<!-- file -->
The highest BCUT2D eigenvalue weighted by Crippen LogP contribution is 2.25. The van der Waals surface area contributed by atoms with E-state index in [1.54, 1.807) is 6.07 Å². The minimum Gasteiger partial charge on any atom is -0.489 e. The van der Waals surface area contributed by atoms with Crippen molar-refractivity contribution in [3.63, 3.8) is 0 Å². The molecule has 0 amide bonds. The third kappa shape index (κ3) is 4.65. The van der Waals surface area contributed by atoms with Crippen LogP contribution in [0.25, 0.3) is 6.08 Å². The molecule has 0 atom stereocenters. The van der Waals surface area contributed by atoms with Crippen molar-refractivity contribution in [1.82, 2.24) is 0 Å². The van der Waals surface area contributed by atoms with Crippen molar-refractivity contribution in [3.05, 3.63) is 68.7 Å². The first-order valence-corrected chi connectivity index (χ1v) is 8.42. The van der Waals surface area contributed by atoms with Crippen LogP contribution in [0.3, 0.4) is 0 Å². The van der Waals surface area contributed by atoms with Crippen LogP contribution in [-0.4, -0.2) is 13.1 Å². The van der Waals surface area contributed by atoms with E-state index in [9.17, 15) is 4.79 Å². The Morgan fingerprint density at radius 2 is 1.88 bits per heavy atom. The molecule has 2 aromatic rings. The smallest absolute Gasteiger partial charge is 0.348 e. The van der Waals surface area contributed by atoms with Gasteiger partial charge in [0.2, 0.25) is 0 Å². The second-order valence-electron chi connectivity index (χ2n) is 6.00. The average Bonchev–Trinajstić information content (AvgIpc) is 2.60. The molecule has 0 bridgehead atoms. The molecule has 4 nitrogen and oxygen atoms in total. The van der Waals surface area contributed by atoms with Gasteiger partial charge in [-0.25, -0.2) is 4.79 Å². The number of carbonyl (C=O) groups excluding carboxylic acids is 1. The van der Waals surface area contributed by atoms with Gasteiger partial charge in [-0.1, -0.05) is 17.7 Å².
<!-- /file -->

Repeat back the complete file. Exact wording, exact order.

The highest BCUT2D eigenvalue weighted by Crippen LogP contribution is 2.25. The van der Waals surface area contributed by atoms with E-state index in [1.54, 1.807) is 6.07 Å². The minimum Gasteiger partial charge on any atom is -0.489 e. The van der Waals surface area contributed by atoms with Crippen molar-refractivity contribution in [3.63, 3.8) is 0 Å². The molecule has 0 amide bonds. The third kappa shape index (κ3) is 4.65. The van der Waals surface area contributed by atoms with Crippen LogP contribution in [0.25, 0.3) is 6.08 Å². The molecule has 0 atom stereocenters. The van der Waals surface area contributed by atoms with Crippen molar-refractivity contribution in [1.82, 2.24) is 0 Å². The van der Waals surface area contributed by atoms with Crippen molar-refractivity contribution in [3.05, 3.63) is 68.7 Å². The first-order valence-corrected chi connectivity index (χ1v) is 8.42. The van der Waals surface area contributed by atoms with Crippen LogP contribution in [0.3, 0.4) is 0 Å². The van der Waals surface area contributed by atoms with Crippen LogP contribution in [-0.4, -0.2) is 13.1 Å². The van der Waals surface area contributed by atoms with E-state index in [9.17, 15) is 4.79 Å². The Morgan fingerprint density at radius 2 is 1.88 bits per heavy atom. The molecule has 2 aromatic rings. The smallest absolute Gasteiger partial charge is 0.348 e. The van der Waals surface area contributed by atoms with Gasteiger partial charge in [0.2, 0.25) is 0 Å². The second-order valence-electron chi connectivity index (χ2n) is 6.00. The average Bonchev–Trinajstić information content (AvgIpc) is 2.60. The molecule has 0 bridgehead atoms. The molecule has 4 nitrogen and oxygen atoms in total. The van der Waals surface area contributed by atoms with Gasteiger partial charge in [-0.25, -0.2) is 4.79 Å². The number of carbonyl (C=O) groups excluding carboxylic acids is 1. The van der Waals surface area contributed by atoms with Gasteiger partial charge in [-0.1, -0.05) is 17.7 Å².